Mexican elections prove testy
MEXICO CITY — Elections for governor of a key border state as well as for legislatures and mayorships in 13 other states on Sunday have raised tempers, along with fears that violence may be becoming endemic in local Mexican politics.
At stake is the governorship of Baja California, the first statehouse won by the opposition in 1989. The ruling Institutional Revolutionary Party, or PRI, is looking to win back Baja California, while the conservative National Action Party desperately wants to hold on to the governor's office in a state that is home to key cities such as Tijuana and Mexicali.
A loss in Baja after 24 years in power there could be devastating for National Action leader Gustavo Madero, who has formed a working alliance with PRI President Enrique Pena Nieto to enact key national reforms.
Analysts say defeat could lead National Action to pull out of the alliance, known as the Pact for Mexico, which has achieved reforms in public education and telecom laws but still faces hurdles in energy and tax reform.
“Given the symbolic importance of Baja California for National Action, if it loses this this election, I really think you could see a significant impact on the Pact for Mexico,” said Rene Torres-Ruiz, professor of political science at the Ibero-American University.
Show commenting policy
TribLive commenting policy
You are solely responsible for your comments and by using TribLive.com you agree to our Terms of Service.
We moderate comments. Our goal is to provide substantive commentary for a general readership. By screening submissions, we provide a space where readers can share intelligent and informed commentary that enhances the quality of our news and information.
While most comments will be posted if they are on-topic and not abusive, moderating decisions are subjective. We will make them as carefully and consistently as we can. Because of the volume of reader comments, we cannot review individual moderation decisions with readers.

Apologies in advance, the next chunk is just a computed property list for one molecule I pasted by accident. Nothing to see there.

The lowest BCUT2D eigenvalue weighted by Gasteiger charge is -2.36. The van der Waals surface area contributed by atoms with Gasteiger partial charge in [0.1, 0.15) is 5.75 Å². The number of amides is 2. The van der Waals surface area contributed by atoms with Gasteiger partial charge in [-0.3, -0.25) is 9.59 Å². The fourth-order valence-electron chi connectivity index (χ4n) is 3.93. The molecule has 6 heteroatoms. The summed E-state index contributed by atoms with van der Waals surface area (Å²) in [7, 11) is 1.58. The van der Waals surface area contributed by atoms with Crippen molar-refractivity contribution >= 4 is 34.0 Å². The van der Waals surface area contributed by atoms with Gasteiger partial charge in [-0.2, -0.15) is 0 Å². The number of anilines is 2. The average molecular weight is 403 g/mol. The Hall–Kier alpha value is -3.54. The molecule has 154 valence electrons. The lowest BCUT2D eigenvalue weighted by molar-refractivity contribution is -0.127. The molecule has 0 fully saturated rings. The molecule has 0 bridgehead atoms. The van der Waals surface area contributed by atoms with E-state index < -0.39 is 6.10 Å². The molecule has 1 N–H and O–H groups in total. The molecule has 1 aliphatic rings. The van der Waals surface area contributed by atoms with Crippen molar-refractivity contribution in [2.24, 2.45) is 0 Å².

We value thoughtful comments representing a range of views that make their point quickly and politely. We make an effort to protect discussions from repeated comments either by the same reader or different readers.
We follow the same standards for taste as the daily newspaper. A few things we won't tolerate: personal attacks, obscenity, vulgarity, profanity (including expletives and letters followed by dashes), commercial promotion, impersonations, incoherence, proselytizing and SHOUTING. Don't include URLs to Web sites.
We do not edit comments. They are either approved or deleted. We reserve the right to edit a comment that is quoted or excerpted in an article. In this case, we may fix spelling and punctuation.
We welcome strong opinions and criticism of our work, but we don't want comments to become bogged down with discussions of our policies and we will moderate accordingly.
We appreciate it when readers and people quoted in articles or blog posts point out errors of fact or emphasis and will investigate all assertions. But these suggestions should be sent via e-mail. To avoid distracting other readers, we won't publish comments that suggest a correction. Instead, corrections will be made in a blog post or in an article.
- Surfer seriously injured in Australian shark attack
- Turkey aims guns at Kurdish rebels
- Former Omar deputy to lead Afghan Taliban
- India hangs man who raised funds in support of 1993’s deadly Mumbai bombings
- China says U.S. trying to militarize South China Sea
- Extremist strikes again in attack on gay parade in Jerusalem
- Afghan intelligence: Taliban leader Mullah Omar dead 2 years
- Exiled Yemen leader orders anti-rebel fighters to merge with army to battle Houthis
- Gunbattle kills 21 at Afghan wedding party